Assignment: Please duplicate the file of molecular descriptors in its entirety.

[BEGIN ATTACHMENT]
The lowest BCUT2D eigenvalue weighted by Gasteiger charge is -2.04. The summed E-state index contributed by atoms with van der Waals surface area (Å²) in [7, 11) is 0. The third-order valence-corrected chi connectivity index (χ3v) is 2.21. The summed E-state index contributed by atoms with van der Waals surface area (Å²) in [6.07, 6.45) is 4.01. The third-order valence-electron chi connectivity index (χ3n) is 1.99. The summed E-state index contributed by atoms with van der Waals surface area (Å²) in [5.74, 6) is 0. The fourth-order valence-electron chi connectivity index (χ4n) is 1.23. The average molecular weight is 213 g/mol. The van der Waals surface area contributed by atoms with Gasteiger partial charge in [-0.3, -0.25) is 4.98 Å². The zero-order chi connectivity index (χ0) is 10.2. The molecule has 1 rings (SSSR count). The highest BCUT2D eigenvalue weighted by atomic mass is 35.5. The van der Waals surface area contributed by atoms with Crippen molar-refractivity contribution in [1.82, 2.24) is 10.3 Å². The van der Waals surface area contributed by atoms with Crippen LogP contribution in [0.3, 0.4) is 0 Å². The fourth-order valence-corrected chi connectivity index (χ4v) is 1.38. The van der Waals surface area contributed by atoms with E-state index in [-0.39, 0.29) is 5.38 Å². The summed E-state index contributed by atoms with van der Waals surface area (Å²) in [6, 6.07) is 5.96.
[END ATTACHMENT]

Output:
The lowest BCUT2D eigenvalue weighted by Gasteiger charge is -2.04. The summed E-state index contributed by atoms with van der Waals surface area (Å²) in [7, 11) is 0. The third-order valence-corrected chi connectivity index (χ3v) is 2.21. The summed E-state index contributed by atoms with van der Waals surface area (Å²) in [6.07, 6.45) is 4.01. The third-order valence-electron chi connectivity index (χ3n) is 1.99. The summed E-state index contributed by atoms with van der Waals surface area (Å²) in [5.74, 6) is 0. The fourth-order valence-electron chi connectivity index (χ4n) is 1.23. The average molecular weight is 213 g/mol. The van der Waals surface area contributed by atoms with Gasteiger partial charge in [-0.3, -0.25) is 4.98 Å². The zero-order chi connectivity index (χ0) is 10.2. The molecule has 1 rings (SSSR count). The highest BCUT2D eigenvalue weighted by atomic mass is 35.5. The van der Waals surface area contributed by atoms with Crippen molar-refractivity contribution in [1.82, 2.24) is 10.3 Å². The van der Waals surface area contributed by atoms with Crippen LogP contribution in [0.3, 0.4) is 0 Å². The fourth-order valence-corrected chi connectivity index (χ4v) is 1.38. The van der Waals surface area contributed by atoms with E-state index in [-0.39, 0.29) is 5.38 Å². The summed E-state index contributed by atoms with van der Waals surface area (Å²) in [6, 6.07) is 5.96.